So yeah, they’re kind of more available in our in our higher plans, but there’s a couple of things like we’re now building like, supplier material relationships, so a customer can like buy, buy something on a quote, and then that can automatically link to materials that are available at certain suppliers and the whole like process of can be automated.
And then like being able to break invoices down like into stage payments, essentially which when we looked at it, no accounting software does particularly well. Yeah, we think we’ve got a great solution to that. We just need to build it but yeah, there’s there’s some a couple of like big things to do that we need to do to really open the door to the slightly bigger businesses but like at the same time, we are focused on delivering some enables any small business to start from scratch, but with ambition to grow, that’s really the who we’re targeting, and then grow with them.
So in analogy wise is it’s kind of similar to Shopify. So the feature set different, but I guess where Shopify is like, you can just spin up an E commerce business from scratch. And then obviously, they’re going up the chain now and some more like sort of enterprise plans. For service businesses, there is no great equivalent, where the challenge like there’s, there’s more that’s actually required.
Because you’ve got this typically more steps your deal might be created, it’s always a bespoke proposal, rather than a fixed price product that you can buy online and then deliver that service involves coordination of a lot more than than just shipping a thing. It’s like all of the source that own materials, and then deliver it with a team and manage them in the field. So yeah, there’s a lot to it.
Yeah, a lot of moving parts. But I think that’s a good way to kind of move up. That kind of, you know, customer size and value chain is to not just think, Oh, if only we had x, y, and Zed, we could do this, let’s you know, put a pause on sales go away, Bill, just put our heads down, and then come back, but actually find the customers that you can serve now, but have ambitions to be that next kind of segment of customers.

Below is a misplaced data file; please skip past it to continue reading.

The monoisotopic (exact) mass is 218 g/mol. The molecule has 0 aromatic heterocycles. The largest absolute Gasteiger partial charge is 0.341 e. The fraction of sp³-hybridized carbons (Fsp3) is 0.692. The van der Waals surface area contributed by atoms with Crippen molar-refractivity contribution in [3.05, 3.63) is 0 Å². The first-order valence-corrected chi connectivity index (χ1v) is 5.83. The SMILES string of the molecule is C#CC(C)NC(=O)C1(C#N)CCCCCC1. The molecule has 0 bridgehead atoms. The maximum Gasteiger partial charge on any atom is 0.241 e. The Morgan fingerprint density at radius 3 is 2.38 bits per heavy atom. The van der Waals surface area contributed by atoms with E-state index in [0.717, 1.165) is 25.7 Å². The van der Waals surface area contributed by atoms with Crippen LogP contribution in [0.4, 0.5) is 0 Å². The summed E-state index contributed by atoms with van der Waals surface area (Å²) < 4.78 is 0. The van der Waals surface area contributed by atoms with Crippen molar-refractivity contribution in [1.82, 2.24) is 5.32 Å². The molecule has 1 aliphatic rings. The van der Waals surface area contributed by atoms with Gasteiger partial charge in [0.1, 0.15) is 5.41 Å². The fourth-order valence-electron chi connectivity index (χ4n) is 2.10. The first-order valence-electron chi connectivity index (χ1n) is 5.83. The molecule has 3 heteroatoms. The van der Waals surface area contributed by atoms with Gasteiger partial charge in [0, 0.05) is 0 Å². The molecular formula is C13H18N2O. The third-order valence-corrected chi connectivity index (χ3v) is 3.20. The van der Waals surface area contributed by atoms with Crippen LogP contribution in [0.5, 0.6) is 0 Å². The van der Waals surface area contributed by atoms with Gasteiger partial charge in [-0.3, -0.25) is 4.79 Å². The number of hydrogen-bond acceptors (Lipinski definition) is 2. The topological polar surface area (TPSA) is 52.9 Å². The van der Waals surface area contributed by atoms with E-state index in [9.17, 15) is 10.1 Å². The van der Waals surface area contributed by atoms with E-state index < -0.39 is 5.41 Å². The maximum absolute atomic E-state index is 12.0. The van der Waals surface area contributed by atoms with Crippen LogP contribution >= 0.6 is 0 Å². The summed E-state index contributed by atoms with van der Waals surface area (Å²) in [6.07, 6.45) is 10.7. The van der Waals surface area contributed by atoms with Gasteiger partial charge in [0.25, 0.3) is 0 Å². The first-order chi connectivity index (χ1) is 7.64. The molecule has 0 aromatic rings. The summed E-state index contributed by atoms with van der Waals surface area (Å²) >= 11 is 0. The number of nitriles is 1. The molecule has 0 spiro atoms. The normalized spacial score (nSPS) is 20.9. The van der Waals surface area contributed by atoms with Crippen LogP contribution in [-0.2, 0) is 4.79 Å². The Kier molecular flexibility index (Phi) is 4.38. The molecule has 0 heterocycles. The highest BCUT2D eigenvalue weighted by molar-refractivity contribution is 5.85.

And then if you can work with them, and just stay slightly ahead of them, that’s a great way to, you know, still attract the right kind of customers that are going to help to validate that that new proposition as well. So, yeah, I guess in terms of, of where things are, now, then with the business, what are the kind of the priorities you mentioned earlier? There are some bigger features that you’re building, but what is the kind of the growth side the kind of the sales, the marketing? How you exactly? You know, sell to these these bigger customers?
Matt FranklinThe biggest challenge, the biggest focus of my time, now is growth. Where is it kind of needs to just be in the detail on the product side to get us to this point.
The biggest challenge, the biggest focus of my time, now is growth. Where is it kind of needs to just be in the detail on the product side to get us to this point. Yes, there’s a couple of extra things we need to deliver that we, you know, we’ve we’ve got people queued up asking for, which is great. But really, it’s like, okay, how do we, how do we grow this thing in an efficient way, particularly in this like, sort of current environment where, you know, is it going to be easy to raise funding in 12 months time, like, probably not? So the real focus is like, how do we grow to that point where, you know, we are sustainable. If we can get to that default live position, that’s absolutely the goal. Growth in this, like, in this sector is, is really tough, because it seems ridiculous. bringing technology to this industry is quite early in that curve, like the adoption is, is is coming. It’s coming quite quickly.